[ipv6hackers] the end is near (or for IPv6: the beginning)
marco.ermini at gmail.com
Fri Jan 24 13:11:53 CET 2014
On 3 January 2014 16:50, Trevor Sullivan wrote:
> I've tried to discuss the NAT issue with friends of mine before, and they
> simply do not understand. NAT is not a security feature. Yes, you can get
> some implicit "security" by using it, but why would you not simply
> your firewall correctly?
if I may argue, I believe you don't understand because security is much
more than just technology. This is the mistake that many people exclusively
involved with the IT side of thing often do.
"IT Security" encompass a very broad range of things, and "Security" even
more. There is no single magic box or configuration that gives you
"security". I would even dare to say, that "security" means different
things to different people, companies and organisations. Therefore, you
must first define "security" and "security feature" in your context, then
you will decide if NAT is one or not.
Things are always subtle and the cover sheet is too short, and depends from
where you pull it. Security in any case is always an onion, stratifying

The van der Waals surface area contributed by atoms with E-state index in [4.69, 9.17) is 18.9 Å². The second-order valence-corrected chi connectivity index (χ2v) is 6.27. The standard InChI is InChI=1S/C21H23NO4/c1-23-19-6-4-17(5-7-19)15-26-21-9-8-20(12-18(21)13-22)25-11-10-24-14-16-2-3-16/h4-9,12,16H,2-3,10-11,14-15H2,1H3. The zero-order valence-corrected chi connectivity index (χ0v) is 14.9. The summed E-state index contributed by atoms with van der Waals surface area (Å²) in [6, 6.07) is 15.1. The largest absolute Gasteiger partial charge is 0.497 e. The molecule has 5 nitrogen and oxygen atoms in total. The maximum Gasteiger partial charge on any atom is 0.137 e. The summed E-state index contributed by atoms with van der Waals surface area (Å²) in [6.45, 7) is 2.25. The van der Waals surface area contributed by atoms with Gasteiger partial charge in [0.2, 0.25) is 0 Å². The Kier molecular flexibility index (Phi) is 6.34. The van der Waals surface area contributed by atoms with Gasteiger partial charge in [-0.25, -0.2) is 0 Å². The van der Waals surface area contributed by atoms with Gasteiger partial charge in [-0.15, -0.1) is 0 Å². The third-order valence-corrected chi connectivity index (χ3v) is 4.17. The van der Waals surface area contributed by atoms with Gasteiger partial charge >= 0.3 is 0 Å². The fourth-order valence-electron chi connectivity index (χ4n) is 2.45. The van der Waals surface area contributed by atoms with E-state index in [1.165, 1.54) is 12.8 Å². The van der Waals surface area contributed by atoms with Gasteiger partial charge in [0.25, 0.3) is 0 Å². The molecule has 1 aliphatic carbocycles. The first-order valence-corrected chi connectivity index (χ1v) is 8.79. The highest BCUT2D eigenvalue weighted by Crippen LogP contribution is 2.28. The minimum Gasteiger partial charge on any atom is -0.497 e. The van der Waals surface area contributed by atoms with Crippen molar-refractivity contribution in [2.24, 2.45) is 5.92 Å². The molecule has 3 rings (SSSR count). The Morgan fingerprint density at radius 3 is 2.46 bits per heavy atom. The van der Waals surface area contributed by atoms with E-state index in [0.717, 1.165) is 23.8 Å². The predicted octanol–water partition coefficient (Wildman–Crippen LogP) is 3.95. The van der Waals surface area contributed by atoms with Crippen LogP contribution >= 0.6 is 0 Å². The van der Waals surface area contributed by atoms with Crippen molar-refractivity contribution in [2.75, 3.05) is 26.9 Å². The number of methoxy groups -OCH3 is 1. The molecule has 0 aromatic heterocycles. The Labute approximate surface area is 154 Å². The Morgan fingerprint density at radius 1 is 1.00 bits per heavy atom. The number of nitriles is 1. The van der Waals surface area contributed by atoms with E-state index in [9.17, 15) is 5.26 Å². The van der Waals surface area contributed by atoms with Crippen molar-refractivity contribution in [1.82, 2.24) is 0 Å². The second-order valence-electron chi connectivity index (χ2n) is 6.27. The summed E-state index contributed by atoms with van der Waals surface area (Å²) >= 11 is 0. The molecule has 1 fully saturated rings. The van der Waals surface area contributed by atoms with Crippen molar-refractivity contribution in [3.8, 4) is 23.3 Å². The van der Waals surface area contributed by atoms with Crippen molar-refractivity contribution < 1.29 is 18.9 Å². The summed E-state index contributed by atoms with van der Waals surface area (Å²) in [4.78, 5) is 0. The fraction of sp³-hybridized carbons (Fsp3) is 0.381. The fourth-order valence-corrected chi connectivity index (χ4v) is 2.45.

different controls one over the other. People coming from a network
administration state of mind will tend to look at NAT as an annoyance (you
know, you don't see where your ICMP packets really come from, so it is
really annoying). Security managers will see it as one added layer in a
serie of controls and mitigations. Compliance managers and people working
on LI (as well as dictators and censors...) will see it as the point in
which they can log, inspect, check and filter.
The most effective demonstration of the "usefulness" of NAT is its use by
the Great Firewall. This alone should tell you how effective this can be.
(of course we don't like it, I am only talking about the technical side.)
As you also must admit, it adds a security mitigation in the fact that it
hides the internal network infrastructure to a certain degree - beside
allowing to keep using IPv4 for your customers for longer. It does nothing
more than that, it is redundant on an IPv6 network and I would also say,
people who would love to see IPv6 more widespread probably hates NAT
because it is the major obstacle to its adoption. I also don't personally
like it too much, but I must admit it has (or it can have) its role in a
> Up until now, NAT has been a "security feature" for lazy people, who don't
> want to take a few minutes to understand firewall configuration.
It may be, or it may not. Just assuming this is always the case makes you
very narrow minded.
> they waste their time dealing with NAT issues that they wouldn't have to
> deal with if they would just accept that NAT is a hack.
You are from USA, aren't you?
Beside, I never had major NAT issues. NAT is as old as RFC 1918 (we are
talking about year 1996).
root at human # mount -t life -o ro /dev/dna /genetic/research
"Jesus saves... but Buddha makes incremental back-ups!"
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